- Ursus maritimus, Polar bear
- Not Applicable (Not Applicable)
The largest terrestrial carnivore is the polar bear (Ursus maritimus). Adult males typically weigh 400–600 kg (880–1,320 lb), and have a nose-to-tail length of 2.4–2.6 m (7 ft 10 in–8 ft 6 in). The male Kodiak bear (Ursus arctos middendorffi), a subspecies of brown bear found on Kodiak Island and the adjacent Afognak and Shuyak islands, in the Gulf of Alaska, USA, is usually shorter in length than the polar bear but more robustly built.
The largest carnivore overall is the southern elephant seal (Mirounga leonina). Bulls of this species – the largest pinnipeds – have an average length of 5 m (16 ft 4 in) and weigh up to 3,500 kg (7,720 lb).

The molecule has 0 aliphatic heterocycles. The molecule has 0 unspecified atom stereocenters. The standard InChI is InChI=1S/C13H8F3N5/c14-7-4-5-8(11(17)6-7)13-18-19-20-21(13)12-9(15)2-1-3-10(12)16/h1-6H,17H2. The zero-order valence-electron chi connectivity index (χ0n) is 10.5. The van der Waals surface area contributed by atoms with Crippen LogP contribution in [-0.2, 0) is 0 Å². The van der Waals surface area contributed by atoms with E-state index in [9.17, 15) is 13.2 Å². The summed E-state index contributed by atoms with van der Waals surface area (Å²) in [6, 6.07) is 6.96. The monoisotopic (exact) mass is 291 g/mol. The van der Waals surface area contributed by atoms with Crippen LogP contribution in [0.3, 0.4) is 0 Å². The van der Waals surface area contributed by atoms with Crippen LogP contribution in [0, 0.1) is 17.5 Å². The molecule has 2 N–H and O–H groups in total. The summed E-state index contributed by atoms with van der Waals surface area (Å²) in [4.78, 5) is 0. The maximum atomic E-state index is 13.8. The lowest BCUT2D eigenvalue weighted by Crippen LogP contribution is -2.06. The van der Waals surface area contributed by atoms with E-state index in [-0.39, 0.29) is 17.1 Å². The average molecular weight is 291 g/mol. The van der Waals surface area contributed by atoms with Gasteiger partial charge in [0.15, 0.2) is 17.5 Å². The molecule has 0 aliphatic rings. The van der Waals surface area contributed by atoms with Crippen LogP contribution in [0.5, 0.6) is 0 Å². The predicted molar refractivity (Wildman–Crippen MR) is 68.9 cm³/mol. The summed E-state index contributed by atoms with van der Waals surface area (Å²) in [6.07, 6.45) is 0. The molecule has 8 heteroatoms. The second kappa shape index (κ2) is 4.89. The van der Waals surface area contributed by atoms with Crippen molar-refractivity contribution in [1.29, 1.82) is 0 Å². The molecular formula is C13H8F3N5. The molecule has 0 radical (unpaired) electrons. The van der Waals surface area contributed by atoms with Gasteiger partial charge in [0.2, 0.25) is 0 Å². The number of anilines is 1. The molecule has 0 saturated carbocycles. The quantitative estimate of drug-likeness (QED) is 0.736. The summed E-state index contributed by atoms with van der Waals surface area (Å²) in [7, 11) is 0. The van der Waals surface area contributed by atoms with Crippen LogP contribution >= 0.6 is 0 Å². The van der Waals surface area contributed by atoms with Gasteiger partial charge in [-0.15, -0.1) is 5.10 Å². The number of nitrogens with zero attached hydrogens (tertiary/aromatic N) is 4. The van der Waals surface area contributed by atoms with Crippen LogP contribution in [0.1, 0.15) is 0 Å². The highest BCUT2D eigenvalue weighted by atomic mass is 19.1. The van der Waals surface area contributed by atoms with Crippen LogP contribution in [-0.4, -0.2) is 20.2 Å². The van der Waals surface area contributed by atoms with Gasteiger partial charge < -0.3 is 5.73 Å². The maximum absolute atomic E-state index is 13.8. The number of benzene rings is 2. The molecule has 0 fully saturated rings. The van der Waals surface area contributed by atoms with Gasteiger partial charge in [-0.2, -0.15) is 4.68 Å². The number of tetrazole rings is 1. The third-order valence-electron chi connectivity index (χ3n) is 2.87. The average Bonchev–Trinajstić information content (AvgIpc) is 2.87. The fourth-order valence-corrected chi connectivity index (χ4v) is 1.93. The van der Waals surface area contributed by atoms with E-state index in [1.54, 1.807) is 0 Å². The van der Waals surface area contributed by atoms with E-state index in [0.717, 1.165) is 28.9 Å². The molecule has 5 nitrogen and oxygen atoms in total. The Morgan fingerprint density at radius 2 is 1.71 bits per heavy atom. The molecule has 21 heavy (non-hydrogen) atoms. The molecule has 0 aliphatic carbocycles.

Technically, both polar bears and elephant seals are "semi-aquatic animals" dividing their time between land and water, so some would argue that the southern elephant seal is the largest carnivore on land. However, while elephant seals remain close to the water on the shore at all times, polar bears are capable of surviving hundreds of kilometres inland, and indeed are increasingly being forced to as sea-ice continues to diminish.